As we were scrolling down our Facebook walls and through our Twitter feeds the other night, a post popped up about some happenings on the Brigham Young University campus. The situation involved a student’s personal issue with another student’s interpretation of the university’s honor code, a subject that always tends to simmer beneath discussions of the differences between various local Northern Utah universities.
For those who are out of touch with the local gossip loop, on Valentine’s Day at BYU, a young man handed a young lady a note that she originally thought was a love note. On Feb. 14, what else should be expected out of such an exchange?
However, contrary to what would be popular assumption, it turned out to be a half-page, handwritten criticism condemning the young woman’s wardrobe choice for the day as not being considerate of her fellow students and not following the campus’ honor code. The young lady tweeted a picture of the note alongside a picture of her clothing at the time — for those interested in seeing the picture, the story is easy enough to Google, but trust us in saying her outfit was exactly not what we expected after reading the note; i.e., it left us guessing as to what was going through the guy’s mind when he wrote it — and from there, the story made its rounds to local news stations, radio stations and, of course, the Internet.
The Internet is a funny thing. The people who use it are even better. All it takes is the right people on the right webpage with the right sharing options to click, and stories that would never have made it past lunch-table gossip back before the advent of Twitter and Facebook for the iPhone and Android find themselves the center of discussion on local news stations and university newspaper offices.
Many times, the stories themselves seem hardly worthy of such widespread coverage when such things like wars and famed celebrity deaths are going on. But each time one pops up into public light, no matter how laughable or utterly mundane it might appear to be, the fact that it reaches such popularity says something about the community that thrusts it into such a position.
After all, in the end, it is the public that decides what stories get the most attention, and a story is bound to get more interest if it resonates with enough people’s inner beliefs and frustrations. There are some discussions about whether the honor code incident was staged or not, but either way, the underlying message hit the central cores of enough people to make it news. It even spurred a Weber State University student into a visual response featuring a self-taken picture mimicking the young lady’s original post, only instead of a young lady it was a man, and instead of a full wardrobe it was a white pair of undies, a backpack, beanie and . . . not much else (again, for those who feel so inclined, the post can be found on the KCWR Facebook page where it originated).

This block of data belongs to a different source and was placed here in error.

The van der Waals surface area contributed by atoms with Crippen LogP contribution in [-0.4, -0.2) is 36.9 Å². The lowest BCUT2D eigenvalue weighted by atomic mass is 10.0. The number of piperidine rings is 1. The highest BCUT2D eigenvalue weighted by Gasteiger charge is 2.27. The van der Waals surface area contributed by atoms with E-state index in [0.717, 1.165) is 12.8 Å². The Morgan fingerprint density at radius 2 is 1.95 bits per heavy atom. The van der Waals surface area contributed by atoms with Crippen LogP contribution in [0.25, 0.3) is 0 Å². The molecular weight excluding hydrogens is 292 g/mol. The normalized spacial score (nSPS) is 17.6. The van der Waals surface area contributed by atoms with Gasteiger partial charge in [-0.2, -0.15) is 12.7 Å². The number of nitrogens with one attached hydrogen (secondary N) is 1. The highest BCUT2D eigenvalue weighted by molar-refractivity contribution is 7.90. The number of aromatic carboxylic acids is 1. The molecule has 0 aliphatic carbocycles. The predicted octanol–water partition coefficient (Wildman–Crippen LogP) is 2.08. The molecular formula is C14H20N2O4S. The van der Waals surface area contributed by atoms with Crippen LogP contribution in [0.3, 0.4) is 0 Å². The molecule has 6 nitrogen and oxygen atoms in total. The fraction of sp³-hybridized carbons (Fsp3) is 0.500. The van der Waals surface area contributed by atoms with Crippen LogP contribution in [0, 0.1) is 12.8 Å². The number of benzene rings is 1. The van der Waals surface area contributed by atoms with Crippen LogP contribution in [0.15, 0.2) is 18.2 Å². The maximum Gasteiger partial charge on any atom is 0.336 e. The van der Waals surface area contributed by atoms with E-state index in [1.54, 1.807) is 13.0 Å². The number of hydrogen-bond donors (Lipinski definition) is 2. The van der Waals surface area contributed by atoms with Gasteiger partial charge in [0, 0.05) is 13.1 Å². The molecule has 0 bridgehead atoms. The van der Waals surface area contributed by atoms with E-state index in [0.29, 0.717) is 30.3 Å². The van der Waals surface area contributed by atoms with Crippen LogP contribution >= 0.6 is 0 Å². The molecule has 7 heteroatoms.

The response post has since made its rounds to another radio station and to hundreds of viewers’ eyes. It has garnered generally positive responses, just as the original post did. But as we put in our own two cents in the comments, we took a moment to pause and ask ourselves . . . why? Why has this become such a big deal? And why did the original incident become popular in the first place?
It comes down to what we mentioned earlier: A story becomes popular by how well it resonates with the public. If we care, then we will listen, and we will share it with other people who we think will care, too, until it has spread far beyond where most stories normally could. With stories like this, it is an indication of the community’s personal underlying values and beliefs. To us here on staff, it is a commentary on the frustrations many people have concerning the conservative type of culture that is predominant in our local community.
After skimming through the hundreds of comments related to this story, the overall tone was that of disbelief and frustration, not at the young lady but at the young man who couldn’t give her the respect of voicing his opinion to her face. The overwhelming majority agreed that the young woman’s clothing choice was hardly offensive and not at all worthy of such a note. Many commenters mentioned that, in comparison with other women they have seen, her clothing is unquestionably conservative.
Of course, this brings up another question — if it was a man at the center of this incident and not a young woman, would the story have had such an impact? Probably not, but oh well, let’s leave it to the Facebook commenters to decide. They’re the ones who cared enough to make what some would call a non-story to become today’s hot topic of the college community.